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Waking Life

May 6, 2010

We’ve always written just whatever was on our minds or our hearts. Today I got to wake up in Pete’s arms and I’m not sure if I was dreaming or awake but I remember a lot of flowers, and maybe a few kittens. Okay maybe I was dreaming up a nightmare in an isle of a Hallmark store, but at the time it felt magical. He had to leave early to catch the train; I’m always utterly delirious when that happens. But it’s the most magical time really. I feel him shift out of bed, which always collapses my heart just a little, until I see this long, nicely shouldered shadow that saunters toward the shower and makes me slightly more cognizant of my dreams and reality, and maybe the two intertwine a little. And that makes sense. But what doesn’t make sense is the rest of the day, when I’m fully aware and fully caffeinated… I still feel like I’m living a dream.


April 29, 2010

I weave between a multitude of obsessions these days. Basically my mind is a flickering candle, a slideshow, a rat in a maze, a Downy ball caught in a spin cycle. It’s sorta doing what it’s supposed to- it’s formulating and strategizing and creating, but it’s doing all of that for like 40 projects at once. But there are so many projects to have! We have this amazing space to create, and before that we had these amazing lives to live, which keep on being lived, and then we have the hobbies. And for me, I’ve never been huge on the hobbies. Pete- yes. The man has more hobbies than HobbyTown USA. But me, I’m a simple girl. I drink coffee, I read the internet and other things when my attention span abides, I run, I watch Law and Order, I cook, I eat, I drink and I love. The loving takes up a ton of time and energy too. I get so worked up and excited about it all the time. But anyway, so this blog basically started with one list- the whole restaurant thing. But we’re going to have to expand that at this point, because winter’s over MF-ers, and there’s WAY more to do now.

For example. Last weekend, not only did we dine out at Hot Chocolate (which was on the original list and was decent/good dinner wise, GREAT beerwise, sub-par cocktail wise, and AWESOME dessert wise), but we also say Anthony Bourdain talk some shit at the Chicago Theater, procured reclaimed barn wood from a supposedly now closed to the public storefront in Wrigleyville, designed and built two stunning wineracks from them, AND brokered an amazing deal for a vintage original Chicago World’s Fair Poster along with about the sexiest vintage French horizontal mirror of all time.  I will be posting photos of the updates soon, but I want the finished look finished first.

And now an intermission for the loving… I love how for months Pete and I rolled this beautiful idea over in our heads, imagining the space, what we wanted in it, and how we wanted to come home to this cozy, rustic wine bar setting that was all ours. We have a top floor two bedroom condo- no cellar, so we had to create a wine cellar/bar thing up amongst us. We brainstormed and Pete being the practical and able-bodied engineer that he is figured out how to make it happen. And it did! Just like that! So now we have this amazing looking, very simple, very us and elegant (if i do say so…) wine cellar/enjoying area that doubles as our dining room.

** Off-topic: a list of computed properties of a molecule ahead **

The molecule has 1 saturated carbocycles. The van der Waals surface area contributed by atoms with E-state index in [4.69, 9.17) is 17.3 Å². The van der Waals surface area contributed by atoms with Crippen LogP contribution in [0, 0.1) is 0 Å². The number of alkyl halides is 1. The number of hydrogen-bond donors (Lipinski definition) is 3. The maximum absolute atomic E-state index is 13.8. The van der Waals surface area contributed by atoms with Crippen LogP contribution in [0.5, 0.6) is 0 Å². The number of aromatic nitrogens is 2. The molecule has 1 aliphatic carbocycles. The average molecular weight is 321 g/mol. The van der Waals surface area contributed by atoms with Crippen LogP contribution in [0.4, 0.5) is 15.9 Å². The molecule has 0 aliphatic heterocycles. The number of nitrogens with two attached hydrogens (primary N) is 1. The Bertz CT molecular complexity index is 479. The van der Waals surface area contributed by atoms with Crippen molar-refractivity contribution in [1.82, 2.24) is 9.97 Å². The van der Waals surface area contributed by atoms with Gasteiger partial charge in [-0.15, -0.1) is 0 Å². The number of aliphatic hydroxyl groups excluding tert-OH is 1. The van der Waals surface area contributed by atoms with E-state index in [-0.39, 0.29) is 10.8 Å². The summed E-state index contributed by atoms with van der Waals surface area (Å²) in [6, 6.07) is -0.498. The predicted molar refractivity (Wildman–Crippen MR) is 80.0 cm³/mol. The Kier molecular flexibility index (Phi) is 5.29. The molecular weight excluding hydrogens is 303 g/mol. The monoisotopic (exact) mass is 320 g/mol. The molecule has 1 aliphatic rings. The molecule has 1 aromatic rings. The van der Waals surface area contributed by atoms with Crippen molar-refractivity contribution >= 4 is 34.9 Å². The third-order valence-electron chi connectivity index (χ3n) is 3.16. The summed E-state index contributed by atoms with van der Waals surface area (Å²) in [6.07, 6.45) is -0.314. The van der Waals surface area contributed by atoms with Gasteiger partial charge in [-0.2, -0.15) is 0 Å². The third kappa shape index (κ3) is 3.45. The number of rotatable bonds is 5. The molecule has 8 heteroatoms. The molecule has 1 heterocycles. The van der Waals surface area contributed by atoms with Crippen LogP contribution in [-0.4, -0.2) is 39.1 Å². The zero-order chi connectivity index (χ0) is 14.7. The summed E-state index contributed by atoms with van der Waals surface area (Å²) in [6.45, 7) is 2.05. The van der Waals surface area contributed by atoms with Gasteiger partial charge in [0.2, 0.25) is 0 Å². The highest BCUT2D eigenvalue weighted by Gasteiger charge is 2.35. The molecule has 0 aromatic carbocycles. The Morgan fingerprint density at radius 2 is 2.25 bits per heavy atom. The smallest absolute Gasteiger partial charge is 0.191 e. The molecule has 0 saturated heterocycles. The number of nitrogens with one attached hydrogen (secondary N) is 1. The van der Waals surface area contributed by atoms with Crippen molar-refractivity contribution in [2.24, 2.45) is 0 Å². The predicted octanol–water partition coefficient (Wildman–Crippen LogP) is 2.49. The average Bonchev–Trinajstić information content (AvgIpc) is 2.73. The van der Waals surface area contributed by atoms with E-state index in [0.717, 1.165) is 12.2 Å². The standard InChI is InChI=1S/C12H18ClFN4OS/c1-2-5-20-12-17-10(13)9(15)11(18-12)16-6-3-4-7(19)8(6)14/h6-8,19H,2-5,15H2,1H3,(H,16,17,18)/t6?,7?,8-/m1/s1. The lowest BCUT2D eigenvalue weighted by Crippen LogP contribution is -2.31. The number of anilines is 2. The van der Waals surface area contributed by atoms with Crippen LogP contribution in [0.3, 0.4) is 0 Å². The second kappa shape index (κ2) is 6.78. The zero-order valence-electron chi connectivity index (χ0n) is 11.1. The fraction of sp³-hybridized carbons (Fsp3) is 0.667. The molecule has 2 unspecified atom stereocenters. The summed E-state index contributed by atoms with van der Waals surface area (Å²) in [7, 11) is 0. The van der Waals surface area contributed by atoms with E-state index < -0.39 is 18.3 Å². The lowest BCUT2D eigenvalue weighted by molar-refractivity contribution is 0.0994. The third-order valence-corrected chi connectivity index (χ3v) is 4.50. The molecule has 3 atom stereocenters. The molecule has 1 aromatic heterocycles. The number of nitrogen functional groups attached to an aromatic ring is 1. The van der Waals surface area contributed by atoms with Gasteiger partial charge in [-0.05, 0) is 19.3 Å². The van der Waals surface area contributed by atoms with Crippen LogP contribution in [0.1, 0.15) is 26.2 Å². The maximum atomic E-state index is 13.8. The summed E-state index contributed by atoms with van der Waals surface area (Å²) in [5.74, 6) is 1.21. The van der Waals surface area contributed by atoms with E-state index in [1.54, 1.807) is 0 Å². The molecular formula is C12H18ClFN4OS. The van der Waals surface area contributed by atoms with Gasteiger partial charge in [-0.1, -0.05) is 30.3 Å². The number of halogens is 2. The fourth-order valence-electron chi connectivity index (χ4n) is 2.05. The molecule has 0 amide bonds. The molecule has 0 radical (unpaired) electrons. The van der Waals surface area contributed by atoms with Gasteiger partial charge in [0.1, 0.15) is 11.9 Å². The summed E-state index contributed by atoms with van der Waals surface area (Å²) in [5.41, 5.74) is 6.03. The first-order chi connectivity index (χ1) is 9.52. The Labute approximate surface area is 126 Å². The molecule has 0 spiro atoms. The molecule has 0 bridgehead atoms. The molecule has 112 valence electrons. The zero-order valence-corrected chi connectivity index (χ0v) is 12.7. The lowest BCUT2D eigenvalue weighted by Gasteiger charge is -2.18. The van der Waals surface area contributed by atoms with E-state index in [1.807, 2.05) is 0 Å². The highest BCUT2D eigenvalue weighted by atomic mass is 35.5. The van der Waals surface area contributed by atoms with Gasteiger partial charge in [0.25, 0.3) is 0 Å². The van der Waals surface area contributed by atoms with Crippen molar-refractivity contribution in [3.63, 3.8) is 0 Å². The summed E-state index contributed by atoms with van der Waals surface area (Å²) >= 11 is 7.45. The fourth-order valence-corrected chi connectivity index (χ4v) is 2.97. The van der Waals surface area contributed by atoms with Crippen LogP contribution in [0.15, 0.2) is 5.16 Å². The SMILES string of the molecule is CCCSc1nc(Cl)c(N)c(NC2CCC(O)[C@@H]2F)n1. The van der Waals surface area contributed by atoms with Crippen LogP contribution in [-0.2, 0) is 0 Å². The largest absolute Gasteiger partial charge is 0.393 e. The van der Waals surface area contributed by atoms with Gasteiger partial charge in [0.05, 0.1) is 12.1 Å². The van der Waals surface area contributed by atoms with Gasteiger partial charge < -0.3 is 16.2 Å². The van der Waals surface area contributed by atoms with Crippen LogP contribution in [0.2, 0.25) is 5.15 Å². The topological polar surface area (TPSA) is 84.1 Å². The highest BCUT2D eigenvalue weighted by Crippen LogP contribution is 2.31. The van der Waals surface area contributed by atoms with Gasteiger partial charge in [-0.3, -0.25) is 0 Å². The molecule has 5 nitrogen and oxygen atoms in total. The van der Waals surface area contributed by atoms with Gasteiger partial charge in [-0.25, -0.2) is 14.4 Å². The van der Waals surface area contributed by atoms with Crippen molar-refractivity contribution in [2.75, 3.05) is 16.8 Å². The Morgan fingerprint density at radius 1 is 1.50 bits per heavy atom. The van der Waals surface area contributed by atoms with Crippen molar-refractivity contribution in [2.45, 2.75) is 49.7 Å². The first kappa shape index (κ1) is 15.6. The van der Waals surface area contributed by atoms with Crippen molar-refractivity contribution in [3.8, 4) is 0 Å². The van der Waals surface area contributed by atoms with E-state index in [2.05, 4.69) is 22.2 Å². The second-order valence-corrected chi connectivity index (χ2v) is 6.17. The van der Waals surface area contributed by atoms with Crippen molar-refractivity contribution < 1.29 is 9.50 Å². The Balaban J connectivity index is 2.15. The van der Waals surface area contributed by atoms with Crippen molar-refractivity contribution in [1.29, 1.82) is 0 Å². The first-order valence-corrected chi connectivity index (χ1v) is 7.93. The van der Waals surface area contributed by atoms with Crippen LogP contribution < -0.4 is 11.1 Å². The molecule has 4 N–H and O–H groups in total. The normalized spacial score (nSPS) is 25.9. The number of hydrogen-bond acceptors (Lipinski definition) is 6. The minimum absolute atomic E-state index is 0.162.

My obsession of the moment is gardening. The photo of the deck is self explanatory. It’s bad ass, and that’s just the front deck. We have a whole nother one out back. But first things first. I need greenery and lushness asap.  So I’ve been picking plants up constantly, designing in my head what I want to see while I sip my morning coffee. In the upcoming months I hope to post a grassy area, flowers climbing up the walls, flowers relaxing in pots, herbs overflowing, Mediterranean tiles lining the walls and generally a really warm inviting rooftop deck similar to something I might find in a remote home on Capri or along the French Riviera. If only we had their weather…

Anyway. This weekend we relax. Perhaps we will take votes on which upcoming summer concert could remotely consider rivaling the Atoms for Peace show we rocked at a couple weeks back. LCD, we’re looking to you to be a contender…

How it Is

April 22, 2010

I’d like to post a handful of my favorite moments of all time…

Sonoma '09

Pete at Gloria Ferrer

Everyday hammockry

No sleep till Paris

Post wine, pre nap

My love...

Pete at Venice Beach


A Taste of the New Place

April 22, 2010

The kitchen

The view

The front deck... Eventually this will be our Tuscan rooftop escape

Pete hanging our chandeliers

Dining room

Yes Yes Yes!!!

April 21, 2010

Too much excitement has kept my fingers from these hallowed keys for too long, but today the verbal drought is over!

We’re ENGAGED!!!!

As of March 26th around noon p.m. central time, Pete popped the ultimate question which just about knocked me backward down all 70 stairs leading up to our just signed for abode. Luckily, I stayed firmly planted despite the shakiness in my knees while hugging him emphatically hoping I was saying out loud the words that were pounding in my head… YES YES YES!!!

Eventually we made it into the empty house and sat on the kitchen floor, struggling to pop our celebratory bottle of Perrier Jouer and sip from the beautiful hand painted flutes that accompanied the bottle, still shaking, still hugging, still completely amazed by the moment that had just transpired.

We had dinner at Les Nomades to celebrate, which was a magical feast that completely complemented the moment. Especially all the various forms of truffle and the hazelnut soufflé.